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Significant Scots
John Middleton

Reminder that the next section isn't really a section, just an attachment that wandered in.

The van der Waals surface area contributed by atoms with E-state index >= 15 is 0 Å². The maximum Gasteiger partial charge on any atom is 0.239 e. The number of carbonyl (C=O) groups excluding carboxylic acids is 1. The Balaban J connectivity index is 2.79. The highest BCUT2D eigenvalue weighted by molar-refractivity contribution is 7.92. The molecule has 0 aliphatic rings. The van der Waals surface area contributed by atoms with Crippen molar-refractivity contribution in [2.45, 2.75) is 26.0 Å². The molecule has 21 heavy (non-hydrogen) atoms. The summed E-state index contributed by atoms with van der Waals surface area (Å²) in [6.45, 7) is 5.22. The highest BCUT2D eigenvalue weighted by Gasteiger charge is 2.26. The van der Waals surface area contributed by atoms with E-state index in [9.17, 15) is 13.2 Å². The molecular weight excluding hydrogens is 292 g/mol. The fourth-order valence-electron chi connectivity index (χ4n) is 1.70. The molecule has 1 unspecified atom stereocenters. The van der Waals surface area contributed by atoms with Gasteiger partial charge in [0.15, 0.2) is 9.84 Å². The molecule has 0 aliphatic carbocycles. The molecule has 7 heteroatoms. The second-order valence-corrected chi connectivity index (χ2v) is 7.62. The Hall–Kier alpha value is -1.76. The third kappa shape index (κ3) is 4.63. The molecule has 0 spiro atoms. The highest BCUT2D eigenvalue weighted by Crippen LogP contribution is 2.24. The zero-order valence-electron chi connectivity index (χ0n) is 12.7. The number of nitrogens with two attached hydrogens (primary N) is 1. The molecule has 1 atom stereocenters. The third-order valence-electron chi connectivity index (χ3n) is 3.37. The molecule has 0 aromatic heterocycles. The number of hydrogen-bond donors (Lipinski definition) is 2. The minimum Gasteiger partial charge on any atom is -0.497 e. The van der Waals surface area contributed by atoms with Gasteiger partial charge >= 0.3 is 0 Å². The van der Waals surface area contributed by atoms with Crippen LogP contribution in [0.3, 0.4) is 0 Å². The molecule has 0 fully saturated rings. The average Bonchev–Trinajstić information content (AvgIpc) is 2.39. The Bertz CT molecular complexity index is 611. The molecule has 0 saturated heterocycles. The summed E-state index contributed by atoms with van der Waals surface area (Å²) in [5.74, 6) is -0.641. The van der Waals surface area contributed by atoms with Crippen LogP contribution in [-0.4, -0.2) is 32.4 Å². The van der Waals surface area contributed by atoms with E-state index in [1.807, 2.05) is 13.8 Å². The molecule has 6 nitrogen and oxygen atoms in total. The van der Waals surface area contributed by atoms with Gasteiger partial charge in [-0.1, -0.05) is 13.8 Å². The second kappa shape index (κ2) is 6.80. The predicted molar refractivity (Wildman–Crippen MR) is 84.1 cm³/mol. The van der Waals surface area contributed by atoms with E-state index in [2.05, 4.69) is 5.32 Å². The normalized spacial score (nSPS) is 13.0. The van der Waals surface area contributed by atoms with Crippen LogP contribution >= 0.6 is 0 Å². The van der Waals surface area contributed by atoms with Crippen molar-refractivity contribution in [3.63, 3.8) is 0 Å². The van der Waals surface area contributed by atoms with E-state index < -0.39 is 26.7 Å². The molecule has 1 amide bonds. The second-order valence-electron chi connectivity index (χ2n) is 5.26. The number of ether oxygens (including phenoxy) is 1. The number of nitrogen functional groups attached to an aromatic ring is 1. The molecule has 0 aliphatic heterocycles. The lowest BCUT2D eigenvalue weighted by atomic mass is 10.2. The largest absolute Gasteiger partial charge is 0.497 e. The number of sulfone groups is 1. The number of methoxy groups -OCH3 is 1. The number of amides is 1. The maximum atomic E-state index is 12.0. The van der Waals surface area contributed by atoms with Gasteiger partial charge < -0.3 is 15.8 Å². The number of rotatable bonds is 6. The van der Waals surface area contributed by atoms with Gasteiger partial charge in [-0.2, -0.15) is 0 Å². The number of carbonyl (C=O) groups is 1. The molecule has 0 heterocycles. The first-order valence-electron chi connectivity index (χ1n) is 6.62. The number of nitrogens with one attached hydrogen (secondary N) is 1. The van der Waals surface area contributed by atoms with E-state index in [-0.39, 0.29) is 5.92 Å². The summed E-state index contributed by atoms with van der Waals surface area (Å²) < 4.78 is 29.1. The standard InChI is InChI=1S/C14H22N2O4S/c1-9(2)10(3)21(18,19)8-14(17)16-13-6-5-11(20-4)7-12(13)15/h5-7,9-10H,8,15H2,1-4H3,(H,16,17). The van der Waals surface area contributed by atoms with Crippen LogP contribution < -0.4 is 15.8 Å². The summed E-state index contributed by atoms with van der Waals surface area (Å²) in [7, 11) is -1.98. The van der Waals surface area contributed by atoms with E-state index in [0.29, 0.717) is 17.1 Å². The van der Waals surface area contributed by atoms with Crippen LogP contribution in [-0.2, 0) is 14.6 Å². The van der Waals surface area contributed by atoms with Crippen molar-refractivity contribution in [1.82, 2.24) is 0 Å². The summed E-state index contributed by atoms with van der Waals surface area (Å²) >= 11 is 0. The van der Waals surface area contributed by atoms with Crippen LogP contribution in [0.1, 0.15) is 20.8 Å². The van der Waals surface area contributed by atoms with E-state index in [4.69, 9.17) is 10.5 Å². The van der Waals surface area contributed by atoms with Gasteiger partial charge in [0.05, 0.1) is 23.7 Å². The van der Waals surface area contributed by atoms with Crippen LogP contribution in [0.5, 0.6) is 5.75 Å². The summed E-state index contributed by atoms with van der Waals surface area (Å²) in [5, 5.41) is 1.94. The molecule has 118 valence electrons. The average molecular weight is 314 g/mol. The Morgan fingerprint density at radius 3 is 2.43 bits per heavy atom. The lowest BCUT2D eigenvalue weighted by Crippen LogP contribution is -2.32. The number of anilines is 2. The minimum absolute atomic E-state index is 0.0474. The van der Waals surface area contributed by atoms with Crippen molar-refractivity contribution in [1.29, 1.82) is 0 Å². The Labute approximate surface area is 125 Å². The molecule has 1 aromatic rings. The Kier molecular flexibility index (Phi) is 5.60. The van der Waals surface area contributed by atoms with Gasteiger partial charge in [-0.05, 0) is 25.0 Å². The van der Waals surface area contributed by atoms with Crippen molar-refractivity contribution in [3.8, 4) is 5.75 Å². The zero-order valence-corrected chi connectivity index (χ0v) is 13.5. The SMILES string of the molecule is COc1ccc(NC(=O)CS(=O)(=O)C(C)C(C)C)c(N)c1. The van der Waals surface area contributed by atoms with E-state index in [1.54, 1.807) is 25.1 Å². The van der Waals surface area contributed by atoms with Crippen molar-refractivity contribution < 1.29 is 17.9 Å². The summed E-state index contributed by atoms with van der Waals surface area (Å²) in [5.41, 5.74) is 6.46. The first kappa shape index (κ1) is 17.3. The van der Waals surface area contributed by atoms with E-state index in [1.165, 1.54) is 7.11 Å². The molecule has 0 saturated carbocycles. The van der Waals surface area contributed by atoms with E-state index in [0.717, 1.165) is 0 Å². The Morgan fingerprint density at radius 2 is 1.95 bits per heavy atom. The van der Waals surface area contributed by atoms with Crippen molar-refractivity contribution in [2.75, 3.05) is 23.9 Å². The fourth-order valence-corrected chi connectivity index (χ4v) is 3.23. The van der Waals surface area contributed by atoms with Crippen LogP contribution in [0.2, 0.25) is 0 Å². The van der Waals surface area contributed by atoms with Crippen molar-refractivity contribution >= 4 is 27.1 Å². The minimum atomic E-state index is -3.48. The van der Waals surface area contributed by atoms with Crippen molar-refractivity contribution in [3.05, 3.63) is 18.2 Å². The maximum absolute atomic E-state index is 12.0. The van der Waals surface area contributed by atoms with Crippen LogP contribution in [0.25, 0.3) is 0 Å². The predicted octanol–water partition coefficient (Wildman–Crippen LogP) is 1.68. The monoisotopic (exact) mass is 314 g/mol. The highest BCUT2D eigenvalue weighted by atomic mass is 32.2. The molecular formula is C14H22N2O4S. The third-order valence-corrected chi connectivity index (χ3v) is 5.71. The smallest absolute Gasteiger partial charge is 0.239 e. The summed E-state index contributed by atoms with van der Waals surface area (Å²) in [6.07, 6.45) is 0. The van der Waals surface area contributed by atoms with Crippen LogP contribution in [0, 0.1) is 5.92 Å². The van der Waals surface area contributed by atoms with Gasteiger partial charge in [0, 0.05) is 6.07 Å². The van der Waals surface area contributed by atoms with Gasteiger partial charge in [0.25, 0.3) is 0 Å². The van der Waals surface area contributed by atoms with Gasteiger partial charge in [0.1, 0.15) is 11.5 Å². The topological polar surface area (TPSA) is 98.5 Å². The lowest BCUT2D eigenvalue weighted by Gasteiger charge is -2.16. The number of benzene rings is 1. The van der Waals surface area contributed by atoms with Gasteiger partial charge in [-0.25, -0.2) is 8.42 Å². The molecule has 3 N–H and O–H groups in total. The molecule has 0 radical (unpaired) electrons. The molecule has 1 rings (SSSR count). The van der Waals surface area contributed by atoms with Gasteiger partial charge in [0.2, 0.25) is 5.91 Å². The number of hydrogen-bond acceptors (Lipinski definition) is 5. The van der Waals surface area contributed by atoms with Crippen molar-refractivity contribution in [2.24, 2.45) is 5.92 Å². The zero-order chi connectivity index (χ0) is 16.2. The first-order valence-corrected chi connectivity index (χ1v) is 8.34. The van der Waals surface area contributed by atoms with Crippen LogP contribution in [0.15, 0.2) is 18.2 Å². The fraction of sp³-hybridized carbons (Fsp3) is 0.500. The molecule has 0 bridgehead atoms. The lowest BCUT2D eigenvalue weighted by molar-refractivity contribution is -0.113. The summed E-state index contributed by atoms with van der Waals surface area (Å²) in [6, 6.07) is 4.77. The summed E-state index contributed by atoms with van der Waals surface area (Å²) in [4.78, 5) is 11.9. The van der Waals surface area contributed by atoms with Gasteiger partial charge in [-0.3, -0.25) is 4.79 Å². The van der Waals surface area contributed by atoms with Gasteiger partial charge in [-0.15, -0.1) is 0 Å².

MIDDLETON, JOHN, EARL OF MIDDLETON.—This man, although neither good nor great, demands, like the Duke of Lauderdale, a place in Scottish biography, in consequence of the pernicious influence he exercised upon Scottish events, and the destinies of better men than himself. He was the eldest son of John Middleton, of Caldhame, in the county of Kincardine, the descendant of an ancient Scottish family, that derived its name from the lands of Middleton, in the same county, which had been a donation to the founder of the race by the "gracious Duncan." John, the future earl, like many of the nobly-descended, but scantily-endowed young Scots of this period, appears to have devoted himself to the profession of arms, and "trailed a pike" in Hepburn’s regiment during the Huguenot wars in France. Returning from that country during the civil wars of his own, he took service in the parliamentary army of England, and, in 1642, commanded a troop of horse, with the rank of lieutenant-general, under Sir William Waller. After this he returned to Scotland, and obtained a command, first under Montrose, while still a Covenanter, and afterwards under General Lesley; and with the former of these he saw hot service at the Bridge of Dee, and had a considerable share in the defeat of the Gordons, who were in arms for the king. When the Marquis of Montrose abandoned the ranks of the Covenanters for the service of the king, he afterwards found in Middleton one of his most determined opponents; and for this, indeed, according to all Scottish reckoning, there was but too good a cause, for his father had been shot by the soldiers of the marquis in 1645, while sitting peacefully in his hall in the mansion of Caldhame. Middleton soon obtained both revenge and honour, for he greatly contributed, as Lesley’s lieutenant-general, to the defeat of Montrose at Philiphaugh, on the 13th September, during the same year; and so highly were his services valued on this occasion, that the Scottish parliament voted him a gift of 25,000 marks. When the formidable marquis raised a fresh army, and renewed the war, Middleton was sent against him as commander of the Covenanters; and so well did he acquit himself in this charge, that he raised the siege of Inverness, and pressed so vigorously upon Montrose as to compel him, in July, 1646, to sign a capitulation, by which he agreed to leave the kingdom, on condition of an indemnity being granted to his followers.